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Where can I go to get information about the size of, say, unsigned int compiling under gcc for Mac OS X (both 32 and 64 bits)? In general I'd love to have a resource I can go to with a compiler/settings/platform/type and be able to look up how big that type will be. Does anyone know of such a thing?

Update: Thanks for all the responses. I was hoping to have something more along the lines of a static table somewhere instead of a piece of code I'd have to write and run on every machine.

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This is kind of a dupe, see stackoverflow.com/questions/589575/c-size-of-int-long-etc –  Justicle Sep 21 '09 at 23:41
If you can write your code without making assumptions about the sizes of the types, it will work everywhere. –  pmg Sep 22 '09 at 0:08
if you are using C99 (to be honest, some c++ standard libraries have it too, at the very least boost offers it) you can use stdint.h. It offers things like int8_t which is guaranteed to be 8-bits big. –  Evan Teran Sep 22 '09 at 0:46
Just to add to pmg's comment, the standard mandates minimum sizes for the integral types (broadly speaking, 8 bit, 16 bit, 16 bit, 32 bit and 64 bit for char, short, int, long and long long respectively), which is often all you need. –  caf Sep 22 '09 at 3:53

6 Answers 6

up vote 3 down vote accepted

If you can't write a program to find out, you should consult the ABI (Application Binary Interface) specification for the compiler/platform. It should document the sizes, alignments, endianness, etc. of the basic primitive types supported.

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You may query the length of a data type with the sizeof operator. For example:

#include <stdio.h> 
#include <inttypes.h> 

#define PRINT_SIZEOF(type)  printf("sizeof( " #type " ) == %zi\n", sizeof(type) )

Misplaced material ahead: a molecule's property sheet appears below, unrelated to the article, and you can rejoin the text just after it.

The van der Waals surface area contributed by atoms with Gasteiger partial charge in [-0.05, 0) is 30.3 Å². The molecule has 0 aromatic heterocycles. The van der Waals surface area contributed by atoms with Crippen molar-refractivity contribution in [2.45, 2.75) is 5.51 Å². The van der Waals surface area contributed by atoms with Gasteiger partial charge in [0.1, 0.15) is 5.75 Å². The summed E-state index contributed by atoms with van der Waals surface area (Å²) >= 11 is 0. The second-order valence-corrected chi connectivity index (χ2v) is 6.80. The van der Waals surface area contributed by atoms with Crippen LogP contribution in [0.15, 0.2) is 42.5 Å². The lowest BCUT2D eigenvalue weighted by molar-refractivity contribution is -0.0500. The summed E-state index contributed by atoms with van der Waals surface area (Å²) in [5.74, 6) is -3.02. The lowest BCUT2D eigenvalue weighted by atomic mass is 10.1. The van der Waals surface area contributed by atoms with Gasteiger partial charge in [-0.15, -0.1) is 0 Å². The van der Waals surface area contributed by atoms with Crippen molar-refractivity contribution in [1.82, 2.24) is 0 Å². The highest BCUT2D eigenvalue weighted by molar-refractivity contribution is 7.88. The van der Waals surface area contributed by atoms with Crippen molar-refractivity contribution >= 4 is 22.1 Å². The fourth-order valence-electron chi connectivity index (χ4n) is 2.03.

int main(void){
  PRINT_SIZEOF( short        );
  PRINT_SIZEOF( unsigned int );
  PRINT_SIZEOF( long         );
  PRINT_SIZEOF( long long    );
  PRINT_SIZEOF( uint64_t     );

EDIT: %i changed to %zi

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If size_t and int have different sizes, your printf may print erroneous information. –  pmg Sep 22 '09 at 0:04
Fix is to replace sizeof(type) with (int)(sizeof(type)). The chances of the size of a long long overflowing an int is non-zero but negligible. It would have to be a just-for-kicks, barely-conformant implementation. In which case you also have to worry about the fact that it's entirely legal for sizeof(long long) == 12 but ULONGLONG_MAX to be 2^64-1. –  Steve Jessop Sep 22 '09 at 10:47

In general, you don't need to know exact sizes if you include stdint.h. There are defined several very useful types.

If you want exact size, use these:


If you want at least the specified size, use these:


If you want at least the specified size optimized for speed, use these:

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Although beware that stdint.h is not necessarily available in C89 or C++, it's a C99 thing. Fortunately it is very commonly available. Where not provided by the compiler you can usually find a version of it for your platform, although that sort of begs the question since of course "finding a copy of stdint.h" is almost equivalent to "finding out how big the integer types are". –  Steve Jessop Sep 22 '09 at 10:34
For Microsoft Visual C/C++, there's a decent version of stdint.h at msinttypes.googlecode.com/svn/trunk/stdint.h –  system PAUSE Sep 23 '09 at 21:04

Generic method of sambowry's method (C++):

#include <iostream>
#include <typeinfo>

template <typename T>
void print_sizeof(void)
    std::cout << "sizeof(" <<
        typeid(T).name() << ") == " <<
        sizeof(T) << std::endl;

int main(void)
    print_sizeof<unsigned int>();
    print_sizeof<long long>();

Note the compiler isn't required to give you an actual string for name, but most do.

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I'd like to fix this but I don't know what's wrong with it. –  GManNickG Sep 22 '09 at 17:20

you could probably write some simple shell script that prompts for a type and when you enter it it compiles something like what sambowry posted and executes it to tell you what the size of it is..

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You could write a test program that uses sizeof calls on all the types you're interested in. Might also be useful to check limits.h.

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